The Diverticulitis Diet
The Diverticulitis Diet: – For those with diverticular disease, preventing the painful inflammation of diverticula small bulges that form along the digestive tract are of extreme importance. Although there is no sure way to prevent inflammation from occurring, some doctors believe that eating a high-fiber diet may help.
Fiber and Diverticulitis
Many researchers believe that the first reason for diverticula is simply too little fiber within the diet. Studies have shown that people in Africa and Asia, wherever diets high in fiber are common, rarely suffer from diverticular disease.
Fiber, or plant material, plays a very important role in the digestive process, softening the stool and serving to move it more smoothly through the colon. A lack of fiber will cause constipation, which makes the stool more resistant and more difficult to pass, putting stress on the muscles of the colon.
And since diverticula are usually formed in areas where the digestive muscles are tense or weakened, constipation could make the development of diverticula more likely.
Because constipation causes pressure to build up in the colon, it should also lead to inflammation or infection of the diverticula that are already present in the colon, causing the painful condition called diverticulitis.
The Diverticulitis Diet
It should be noted that there have also been studies that recommend eating too much fiber could lead to diverticular disease causing more frequent bowel movements.
The recommended amount of dietary fiber is 20 to 35 grams per day. There are two types of fiber found naturally in the foods you eat:
Soluble fiber dissolves in water, forming a gel-like material that makes the stool softer and larger, allowing them to simply pass through the intestine. Insoluble fiber helps to move waste through the digestive system by absorbing water and adding volume to the faeces.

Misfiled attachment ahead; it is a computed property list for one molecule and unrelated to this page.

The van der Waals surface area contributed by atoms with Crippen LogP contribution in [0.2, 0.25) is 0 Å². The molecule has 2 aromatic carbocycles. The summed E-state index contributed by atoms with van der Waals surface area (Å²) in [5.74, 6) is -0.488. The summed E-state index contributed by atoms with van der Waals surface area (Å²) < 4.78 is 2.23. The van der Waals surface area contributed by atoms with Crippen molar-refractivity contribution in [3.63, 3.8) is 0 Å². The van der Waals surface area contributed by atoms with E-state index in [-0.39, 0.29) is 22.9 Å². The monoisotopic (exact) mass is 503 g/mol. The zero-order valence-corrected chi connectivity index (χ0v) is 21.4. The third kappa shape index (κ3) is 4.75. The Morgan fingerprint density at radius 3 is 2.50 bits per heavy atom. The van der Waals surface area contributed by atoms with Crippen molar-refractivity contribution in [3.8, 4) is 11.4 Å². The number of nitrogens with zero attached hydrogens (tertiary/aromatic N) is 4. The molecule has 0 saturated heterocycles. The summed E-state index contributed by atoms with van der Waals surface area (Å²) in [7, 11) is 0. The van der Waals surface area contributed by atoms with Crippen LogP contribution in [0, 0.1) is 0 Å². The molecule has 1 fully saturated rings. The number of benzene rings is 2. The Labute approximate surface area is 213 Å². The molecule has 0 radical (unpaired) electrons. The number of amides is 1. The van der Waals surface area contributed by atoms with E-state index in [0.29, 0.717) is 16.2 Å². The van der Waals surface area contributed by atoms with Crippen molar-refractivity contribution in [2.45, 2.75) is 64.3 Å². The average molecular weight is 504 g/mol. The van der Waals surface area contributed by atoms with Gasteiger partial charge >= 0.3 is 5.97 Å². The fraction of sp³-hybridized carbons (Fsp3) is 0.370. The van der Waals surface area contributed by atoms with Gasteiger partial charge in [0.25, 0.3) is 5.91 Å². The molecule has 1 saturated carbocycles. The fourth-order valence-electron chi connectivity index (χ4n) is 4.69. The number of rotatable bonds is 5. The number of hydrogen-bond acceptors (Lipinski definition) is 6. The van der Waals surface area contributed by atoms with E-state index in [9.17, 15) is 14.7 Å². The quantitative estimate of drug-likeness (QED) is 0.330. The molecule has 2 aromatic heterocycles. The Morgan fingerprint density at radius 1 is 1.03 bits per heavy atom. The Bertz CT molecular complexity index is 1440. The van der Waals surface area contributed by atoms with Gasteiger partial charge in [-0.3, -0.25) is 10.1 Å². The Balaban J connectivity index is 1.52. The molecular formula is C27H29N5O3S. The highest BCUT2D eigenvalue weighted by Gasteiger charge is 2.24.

Most plant foods contain every soluble and insoluble fiber. However, some foods contain more than one type of fiber than the other.
To ensure that you are getting enough of each, consume a wide variety of fiber rich foods, including:
Ereales: wheat bran and crushed corn
Grains: bran scales, whole wheat pasta, pearled barley, oatmeal, brown rice
Baked goods: bran muffins, whole wheat bread
Legumes: split peas, lentils, black beans, lima beans
Vegetables: artichokes, peas, broccoli, Brussels sprouts, carrots
Fruit: raspberries, blackberries, avocados, pears and apples (with skin)
Dried fruits: prunes, raisins
Nuts and seeds: peanuts, popcorn
Because foods that are high in fiber are generally in addition to high in vitamins and other nutrients, it is best to get the fiber you want from food. But if dietary restrictions keep you from consuming all the fiber you want at meals, your doctor may recommend fiber supplements.
Psyllium, which is present in supplements like Metamucil and Konsyl, is a fiber option. This supplement is also sold as a powder or liquid, in granules, capsules, or as a wafer. Methylcellulose-based supplements, such as Citrucel, are typically sold as powder or granular.
For many years, doctors suggested that people with diverticulosis should not eat nuts, seeds or popcorn, which they believed could block the openings of diverticula and cause outbreaks of diverticulitis. However, the analysis has not proven well that ingestion of these foods will increase the chance of developing redness, and doctors now do not build this recommendation.
Prevention of Diverticular Disease
There are several other ways you can maintain good digestive health and prevent diverticula from forming:
Avoid excessive consumption of red meat.
Avoid fatty foods, which can lead to intestinal blockage and worsen the symptoms of diverticulitis.
Smoking cessation (smokers are at increased risk of developing complications from diverticulitis).
Avoid the use of non-steroidal anti-inflammatory drugs (NSAIDs).
Drink plenty of fluids.
Maintain a healthy body weight.
Respond to bowel movements.
NSAIDs such as aspirin, naproxen, and ibuprofen have been associated with a greater number of cases of diverticular hemorrhage. Fiber-rich diets want water to work properly. If you do not drink enough water, you will be at greater risk of constipation.
Finally, delayed bowel movements will lead to hard stools and increased stress on the muscles of the colon, which can lead to diverticular disease.